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What is the purpose or significance of devotion in Buddhism? Are there differences in acts of devotion in Mahayana and Theravada tradition?

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In Theravada, there is faith and preferably verified confidence in the Buddha, the Dhamma and the Sangha. One who has faith is called a faith follower. There is faith, but there is no (Hindu style of) devotion in Theravada. There is however, reverence in Theravada Buddhism for example, through the act of prostration, as pointed out by ChrisW in the comments.

In Mahayana, some schools like Pure Land Buddhism, have devotion to Avalokiteshvara or Amitabha Buddha, with mantras to chant. There is a belief that one can be reborn in the Pure Land, the realm where the Amitabha Buddha resides, in order to continue the journey towards Buddhahood, with the guidance of Amitabha Buddha.

The Hindu style of devotion (bhakti) involve chanting the deity's names, remembering the deity's forms and glories, as well as having a close personal relationship with the deity. There are similar types of devotions in the Abrahamic religions. This is not found in Theravada Buddhism which does not have a Supreme God. Also in Theravada, the Buddha is no longer reborn after Nirvana. I am not sure if the Mahayana devotion in certains schools like Pure Land Buddhism is the same as the Hindu style of devotion.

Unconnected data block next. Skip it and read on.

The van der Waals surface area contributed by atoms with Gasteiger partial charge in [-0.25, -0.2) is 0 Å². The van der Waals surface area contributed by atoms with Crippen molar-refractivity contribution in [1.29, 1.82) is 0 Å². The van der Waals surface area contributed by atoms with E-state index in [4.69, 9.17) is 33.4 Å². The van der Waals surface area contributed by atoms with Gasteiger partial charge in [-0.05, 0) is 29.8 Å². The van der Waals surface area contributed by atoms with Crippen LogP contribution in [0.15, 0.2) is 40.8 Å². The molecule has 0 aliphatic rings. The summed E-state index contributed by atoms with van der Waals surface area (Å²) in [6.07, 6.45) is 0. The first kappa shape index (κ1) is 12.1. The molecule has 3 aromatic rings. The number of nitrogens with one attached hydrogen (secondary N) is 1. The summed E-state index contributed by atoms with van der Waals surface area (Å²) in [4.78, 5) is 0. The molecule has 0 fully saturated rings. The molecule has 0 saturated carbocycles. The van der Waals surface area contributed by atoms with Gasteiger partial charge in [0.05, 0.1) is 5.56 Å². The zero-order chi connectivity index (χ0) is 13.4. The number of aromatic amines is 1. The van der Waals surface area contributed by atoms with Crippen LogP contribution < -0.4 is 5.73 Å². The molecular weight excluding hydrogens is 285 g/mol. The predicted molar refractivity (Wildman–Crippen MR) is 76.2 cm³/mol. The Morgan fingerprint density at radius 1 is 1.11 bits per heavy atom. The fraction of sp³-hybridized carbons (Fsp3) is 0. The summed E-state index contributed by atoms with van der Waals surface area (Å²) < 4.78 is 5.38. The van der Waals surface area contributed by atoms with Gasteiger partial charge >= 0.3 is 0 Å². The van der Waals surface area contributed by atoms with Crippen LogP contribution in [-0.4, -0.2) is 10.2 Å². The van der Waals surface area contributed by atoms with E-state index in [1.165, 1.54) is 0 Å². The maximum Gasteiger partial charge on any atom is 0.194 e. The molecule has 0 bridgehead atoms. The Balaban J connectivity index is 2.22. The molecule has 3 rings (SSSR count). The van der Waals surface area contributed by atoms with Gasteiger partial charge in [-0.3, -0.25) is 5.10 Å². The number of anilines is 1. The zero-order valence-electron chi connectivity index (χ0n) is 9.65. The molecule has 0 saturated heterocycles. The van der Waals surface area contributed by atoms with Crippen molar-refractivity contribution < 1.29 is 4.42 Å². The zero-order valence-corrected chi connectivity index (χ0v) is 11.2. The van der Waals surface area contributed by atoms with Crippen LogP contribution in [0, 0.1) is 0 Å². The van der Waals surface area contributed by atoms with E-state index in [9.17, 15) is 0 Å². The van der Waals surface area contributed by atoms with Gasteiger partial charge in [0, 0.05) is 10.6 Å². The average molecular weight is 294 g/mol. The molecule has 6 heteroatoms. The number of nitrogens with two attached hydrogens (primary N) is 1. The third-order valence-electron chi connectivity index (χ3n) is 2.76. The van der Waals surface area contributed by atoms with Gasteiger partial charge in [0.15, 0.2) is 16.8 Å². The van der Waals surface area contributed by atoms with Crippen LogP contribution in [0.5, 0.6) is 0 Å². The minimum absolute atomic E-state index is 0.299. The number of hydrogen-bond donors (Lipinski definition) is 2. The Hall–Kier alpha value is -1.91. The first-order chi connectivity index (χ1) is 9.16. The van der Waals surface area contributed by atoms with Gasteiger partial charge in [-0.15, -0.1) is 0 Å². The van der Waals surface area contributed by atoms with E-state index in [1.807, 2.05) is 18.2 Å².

• There is reverence in Theravada, I suppose you're saying that's not the same thing as devotion. – ChrisW Mar 16 '18 at 17:36
  • @ChrisW Updated the answer. Yes, I see reverence and devotion as being different. – ruben2020 Mar 16 '18 at 17:38
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Both Mahayana or Theravada emphasis on What to devote to, which has always been: The Buddha, the Dharma, and the Sangha.

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